The president appoints and dismisses ministers without consulting anyone. He alone is the executive. With the absence of supervision from the Assembly, the Head of State conducts the policy he wants as he sees fit and is not accountable to any authority.
For more than sixty years, the religious question was contained in article 1 of the 1959 Constitution which was renewed in that of 2014: “Tunisia is a free, independent and sovereign State, Islam is its religion, the Arabic its language and the Republic its regime”. An ambiguous formulation, Islam can refer to Tunisia as well as to the State, but which had the advantage of satisfying conservatives and secular alike.
Some believed for a moment that the new Constitution would enshrine the principle of state secularism – Sadok Belaïd having explained that Islam would no longer be the state religion and the new article 1 making no reference to religion. Even. Evacuated in article 1, religion reappears in article 5 which has already caused much ink to flow.
In addition to belonging to an “Islamic Ummah” of which no one knows what it would imply, the text specifies that it “is up to the State alone to work to ensure the aims of Islam in terms of respect for life human rights, dignity, money, religion and freedom”.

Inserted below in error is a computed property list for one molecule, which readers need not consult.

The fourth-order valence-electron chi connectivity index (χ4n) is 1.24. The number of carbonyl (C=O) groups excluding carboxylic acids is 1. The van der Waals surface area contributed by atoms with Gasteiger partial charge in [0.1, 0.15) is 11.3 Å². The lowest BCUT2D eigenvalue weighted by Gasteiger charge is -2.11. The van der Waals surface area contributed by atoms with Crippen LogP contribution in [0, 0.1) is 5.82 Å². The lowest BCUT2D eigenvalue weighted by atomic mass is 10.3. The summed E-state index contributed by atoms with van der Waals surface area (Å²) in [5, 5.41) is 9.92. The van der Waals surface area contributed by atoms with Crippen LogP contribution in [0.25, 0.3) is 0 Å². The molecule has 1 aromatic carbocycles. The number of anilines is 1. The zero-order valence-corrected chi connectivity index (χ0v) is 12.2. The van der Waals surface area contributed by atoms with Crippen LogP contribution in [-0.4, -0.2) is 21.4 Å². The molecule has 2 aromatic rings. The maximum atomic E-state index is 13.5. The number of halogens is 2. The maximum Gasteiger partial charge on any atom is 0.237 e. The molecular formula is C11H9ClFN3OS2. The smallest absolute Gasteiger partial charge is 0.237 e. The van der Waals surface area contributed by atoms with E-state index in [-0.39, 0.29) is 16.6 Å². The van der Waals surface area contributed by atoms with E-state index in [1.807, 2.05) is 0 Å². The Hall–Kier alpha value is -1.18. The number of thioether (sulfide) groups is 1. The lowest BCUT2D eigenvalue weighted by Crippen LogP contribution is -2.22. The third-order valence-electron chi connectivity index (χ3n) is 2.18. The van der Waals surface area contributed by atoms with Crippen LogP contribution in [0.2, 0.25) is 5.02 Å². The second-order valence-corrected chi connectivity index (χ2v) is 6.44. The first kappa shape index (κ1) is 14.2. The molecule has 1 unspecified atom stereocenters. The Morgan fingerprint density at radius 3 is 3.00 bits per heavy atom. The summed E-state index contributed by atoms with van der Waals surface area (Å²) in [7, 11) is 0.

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Some see it as a way to neutralize Islamist parties and deprive them of the moral and religious rent that has long made them successful, while others fear that the article will open the door to the adoption of sharia – which however, is never mentioned – as the source of the legislation.
Historians of ideas will notice that Kaïs Saïed here reinvests a debate that dates back to the first centuries of Islam: is it the political power that has the prerogative to define religious orthodoxy, or should the latter emanate from the ulama, responsibility for the public authorities to enforce it?
Far from these theoretical questions, them Tunisians are wondering above all whether this article will not put an end to the civil character of the State, consecrated both by the national struggle and by the 2011 revolution. Because nowhere in the fundamental law proposed by Kaïs Saïed, nor in the preamble nor in the articles, there is no mention of the civil character of the State.
Separation of powers